JN [John Nelson] Lynch • Born Sept. 5, 1850 / Died June 6, 1917
[Rosanna Frances] his wife • Born Feb. 28, 1857 / Died May 1, 1928
Leitchfield, Grayson County, Ky.
Today I cross over to my husband’s paternal side of the family, who, in contrast to my relatively recent immigrant ancestors, are Lynches descended from William Lynch, an 18th-century resident of Brunswick County, Va. William had an excitingly high number of children — 34 by one count. My husband and children descend from William’s son Meredith.
Although I really enjoyed discussing genealogy with my late father-in-law, there’s no way I could claim expertise on this family, which is a genealogical cottage industry in its own right. A fascinating book called “Our Lynch Line” (1975), compiled by Cecil Pryor, brings together an enormous amount of data and is in the holdings of the Family History Library.
This headstone belongs to John Nelson Lynch, my husband’s great-grandfather, Sept. 5, 1860-June 6, 1917, and his wife, Rosanna Frances (Dennison), Feb. 28 1857-May 1, 1928. John Nelson was born in Washington County, Ky. but as an adult lived in Grayson County, where he farmed and taught school. He was also a Baptist preacher who rode from church to church on horseback, according to my father-in-law, who was four when John Nelson died.
I haven’t yet visited this cemetery myself — the photo is from one of my sisters-in-law. Even several years ago when it was taken, the condition of the stone presented a challenge, so I wonder what the situation is now. At any rate, since I live pretty far away from this churchyard, I’m glad to have this photo.
I had a perfect summer day for my trip to Holy Cross Cemetery in Brooklyn last year. Knowing the size and scope of the place, I was hoping at least to get a lot of exercise and a nice photo of my grandparents’ grave. As it turned out, I came away with new information on three gravesites, including today’s Tombstone Tuesday post: my great-grandfather Joseph F. Haigney.
Joseph F. and I have had our ups and downs. I still don’t know as much as I’d like to about his youth and his decision to leave Watervliet, NY and move to Brooklyn in 1900. And where exactly this family group was in 1900 is still a bit of a mystery.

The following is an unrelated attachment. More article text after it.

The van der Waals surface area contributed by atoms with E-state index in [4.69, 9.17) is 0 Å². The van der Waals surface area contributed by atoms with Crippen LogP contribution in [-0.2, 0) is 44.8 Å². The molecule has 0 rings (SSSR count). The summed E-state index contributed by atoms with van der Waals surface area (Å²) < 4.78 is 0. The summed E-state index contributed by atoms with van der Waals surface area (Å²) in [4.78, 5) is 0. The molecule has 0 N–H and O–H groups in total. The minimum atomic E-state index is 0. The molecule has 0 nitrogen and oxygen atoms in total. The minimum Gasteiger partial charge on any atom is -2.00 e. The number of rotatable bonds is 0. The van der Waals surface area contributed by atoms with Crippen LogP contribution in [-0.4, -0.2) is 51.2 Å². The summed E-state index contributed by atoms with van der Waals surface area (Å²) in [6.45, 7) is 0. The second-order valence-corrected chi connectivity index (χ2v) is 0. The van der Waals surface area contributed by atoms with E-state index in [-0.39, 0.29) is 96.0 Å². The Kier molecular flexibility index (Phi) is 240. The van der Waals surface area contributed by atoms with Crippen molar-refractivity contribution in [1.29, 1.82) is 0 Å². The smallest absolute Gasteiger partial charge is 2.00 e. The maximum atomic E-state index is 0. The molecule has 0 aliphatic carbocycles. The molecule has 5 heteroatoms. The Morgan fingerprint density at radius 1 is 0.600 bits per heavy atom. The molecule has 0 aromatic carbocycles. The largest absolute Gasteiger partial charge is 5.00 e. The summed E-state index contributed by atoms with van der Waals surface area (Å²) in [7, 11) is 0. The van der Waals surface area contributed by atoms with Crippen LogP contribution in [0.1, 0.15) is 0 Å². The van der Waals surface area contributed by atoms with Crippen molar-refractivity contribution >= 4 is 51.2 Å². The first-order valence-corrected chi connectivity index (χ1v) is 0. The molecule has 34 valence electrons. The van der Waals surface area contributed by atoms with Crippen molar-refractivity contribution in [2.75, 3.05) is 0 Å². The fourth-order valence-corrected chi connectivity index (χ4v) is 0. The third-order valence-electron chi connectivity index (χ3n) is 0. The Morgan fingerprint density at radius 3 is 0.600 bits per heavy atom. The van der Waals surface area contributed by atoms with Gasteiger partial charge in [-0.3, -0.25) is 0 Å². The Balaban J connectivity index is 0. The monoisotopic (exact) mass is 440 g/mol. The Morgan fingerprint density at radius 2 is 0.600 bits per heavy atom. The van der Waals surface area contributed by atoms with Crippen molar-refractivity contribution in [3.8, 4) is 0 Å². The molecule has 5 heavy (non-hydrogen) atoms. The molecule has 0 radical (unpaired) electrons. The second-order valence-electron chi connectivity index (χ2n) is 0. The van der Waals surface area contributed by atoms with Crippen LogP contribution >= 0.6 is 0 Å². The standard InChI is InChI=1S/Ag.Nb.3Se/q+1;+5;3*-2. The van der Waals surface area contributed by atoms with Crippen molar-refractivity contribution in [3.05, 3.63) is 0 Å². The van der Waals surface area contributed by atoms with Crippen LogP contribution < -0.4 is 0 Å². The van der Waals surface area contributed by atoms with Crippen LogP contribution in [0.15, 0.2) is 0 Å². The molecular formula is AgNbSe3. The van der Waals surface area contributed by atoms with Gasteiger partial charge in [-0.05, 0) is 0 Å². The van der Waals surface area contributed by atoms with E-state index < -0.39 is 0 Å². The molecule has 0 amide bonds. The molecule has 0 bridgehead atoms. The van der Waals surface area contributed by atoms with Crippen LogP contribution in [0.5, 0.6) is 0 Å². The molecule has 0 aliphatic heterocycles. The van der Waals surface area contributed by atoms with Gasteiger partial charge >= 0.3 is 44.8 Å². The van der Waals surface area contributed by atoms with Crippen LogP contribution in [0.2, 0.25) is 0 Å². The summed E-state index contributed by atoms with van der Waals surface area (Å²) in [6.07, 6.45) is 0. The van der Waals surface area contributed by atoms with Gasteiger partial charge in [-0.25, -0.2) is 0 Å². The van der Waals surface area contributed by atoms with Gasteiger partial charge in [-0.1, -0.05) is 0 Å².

What’s neat about this gravesite is a key piece of information that isn’t even carved on the tombstone. We see here Joseph F., his wife, my great-grandmother Catherine (Connors) Haigney, and two of their children: my great-uncle Joseph C. and Anne M. (“Anna”), my great-aunt by adoption.
However, according to the cemetery records, there is a fifth person here: my young great-uncle Leo, who died in 1901, at the age of 3. The cemetery listing gave me the specific time frame I needed to confirm that this was my Leo’s death certificate in the New York City Municipal Archives index. And on the death certificate itself, I learned that when little Leo died of meningitis in February 1901, he and his family had only been living in Brooklyn for five months.
Gradually the murky picture of this family’s whereabouts in 1900 is coming into clearer focus. From census digging, I know Joseph is likely to have been living apart from his family in Jersey City, NJ in June 1900.
And from Leo’s death certificate, I now know that he and his family were living in Brooklyn by September or October of 1900. So after a period of transition and separation, the family came together for what sadly turned out to be a very brief time before Leo’s illness and death.
I was very glad to have the knowledge the cemetery records gave me about who is actually in this grave. As it happened, the littlest occupant’s story had a great deal to tell me about a key event in the family timeline.